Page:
A pilot program that gives detainees arrested for drugs the option of treatment or jail time is planning to expand, according to the Chicago Police Department.
According to both Fox32 and the Chicago Sun-Times, the department started the program back in 2016. Its purpose was to help lower the annual heroin and fentanyl overdose deaths on the city’s west side.
“Through our diversion pilot program, these individuals receive the treatment they need in a proper facility and not in a jail cell,” said police Supt. Eddie Johnson according to the news outlet. He continued:
“This approach has led to significantly reduced recidivism rates for those in the pilot and has shown us the path forward as we look to expand this effort.”
According to Fox32, The University of Chicago Health lab studied the results of the program and according to Professor Harold Pollack, the police did a good job of selecting candidates who did not have violent histories.
“The police demonstrated that these people could be safely diverted,” Pollack said.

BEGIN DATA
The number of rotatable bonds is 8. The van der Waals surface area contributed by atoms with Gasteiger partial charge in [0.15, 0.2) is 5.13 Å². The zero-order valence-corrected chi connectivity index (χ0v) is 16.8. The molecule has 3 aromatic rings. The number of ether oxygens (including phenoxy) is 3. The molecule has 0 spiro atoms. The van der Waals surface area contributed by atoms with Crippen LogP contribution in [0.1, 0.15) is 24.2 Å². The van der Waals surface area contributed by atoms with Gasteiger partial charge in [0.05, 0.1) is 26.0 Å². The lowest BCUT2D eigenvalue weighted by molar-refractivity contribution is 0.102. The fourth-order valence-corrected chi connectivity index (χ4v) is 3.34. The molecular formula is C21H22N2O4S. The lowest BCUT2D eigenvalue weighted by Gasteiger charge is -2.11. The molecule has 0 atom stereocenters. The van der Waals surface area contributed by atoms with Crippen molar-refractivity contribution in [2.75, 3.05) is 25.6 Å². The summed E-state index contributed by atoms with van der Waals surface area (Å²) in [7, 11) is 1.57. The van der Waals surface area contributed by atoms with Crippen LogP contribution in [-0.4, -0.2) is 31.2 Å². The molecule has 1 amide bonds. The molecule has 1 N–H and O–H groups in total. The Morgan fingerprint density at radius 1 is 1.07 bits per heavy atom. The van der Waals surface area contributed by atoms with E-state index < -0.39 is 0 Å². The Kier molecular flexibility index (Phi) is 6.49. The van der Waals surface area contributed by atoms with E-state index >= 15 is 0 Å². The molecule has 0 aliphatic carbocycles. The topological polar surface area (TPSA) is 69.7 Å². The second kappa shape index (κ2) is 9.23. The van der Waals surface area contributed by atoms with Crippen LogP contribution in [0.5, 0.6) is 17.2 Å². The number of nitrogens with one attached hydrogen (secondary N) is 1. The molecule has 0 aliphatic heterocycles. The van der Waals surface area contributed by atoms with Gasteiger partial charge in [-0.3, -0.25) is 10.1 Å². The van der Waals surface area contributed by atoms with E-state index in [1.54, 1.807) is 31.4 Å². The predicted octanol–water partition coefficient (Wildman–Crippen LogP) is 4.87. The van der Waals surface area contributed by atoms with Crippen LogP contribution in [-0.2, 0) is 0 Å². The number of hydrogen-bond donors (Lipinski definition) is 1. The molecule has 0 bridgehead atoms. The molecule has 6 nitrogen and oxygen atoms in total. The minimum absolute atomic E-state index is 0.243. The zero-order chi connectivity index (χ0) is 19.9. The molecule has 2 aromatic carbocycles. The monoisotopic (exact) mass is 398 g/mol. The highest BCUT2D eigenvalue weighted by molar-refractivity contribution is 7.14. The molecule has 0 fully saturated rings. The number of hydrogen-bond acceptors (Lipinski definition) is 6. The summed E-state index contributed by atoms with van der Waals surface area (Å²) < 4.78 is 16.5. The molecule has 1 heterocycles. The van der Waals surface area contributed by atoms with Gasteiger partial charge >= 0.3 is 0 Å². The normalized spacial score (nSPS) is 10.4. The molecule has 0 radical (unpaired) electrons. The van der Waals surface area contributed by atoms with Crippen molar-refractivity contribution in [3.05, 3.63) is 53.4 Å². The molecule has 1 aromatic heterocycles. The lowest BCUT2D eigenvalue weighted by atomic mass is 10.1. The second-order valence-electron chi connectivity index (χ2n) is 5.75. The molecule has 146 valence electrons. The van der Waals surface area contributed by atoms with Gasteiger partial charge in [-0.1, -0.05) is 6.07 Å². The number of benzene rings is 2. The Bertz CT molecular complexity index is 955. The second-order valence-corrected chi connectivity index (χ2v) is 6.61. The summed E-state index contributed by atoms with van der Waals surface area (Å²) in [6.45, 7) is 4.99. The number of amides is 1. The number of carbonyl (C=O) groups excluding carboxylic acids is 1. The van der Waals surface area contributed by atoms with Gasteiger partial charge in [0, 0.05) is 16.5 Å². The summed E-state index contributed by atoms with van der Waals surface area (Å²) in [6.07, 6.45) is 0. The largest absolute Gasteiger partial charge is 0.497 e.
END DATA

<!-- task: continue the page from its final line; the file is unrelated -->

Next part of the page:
Additionally, Pollack said the program saved Chicago and Cook County money that would have otherwise been spent on both prosecuting and housing the detainees in the criminal-justice system, according to the news outlet.
Next year, the department is planning to expand the program according to the news outlet. Patrol officers will identify candidates fro diversion and experts will evaluate them for entry into the appropriate therapy under the revamped program. The department hopes to grow the program citywide, according to Fox32.
According to the news outlet, Pollack said he expects about two people a day to be recruited to the expanded program.
“It’s not going to be a massive thing, but a helpful thing,” Pollack said.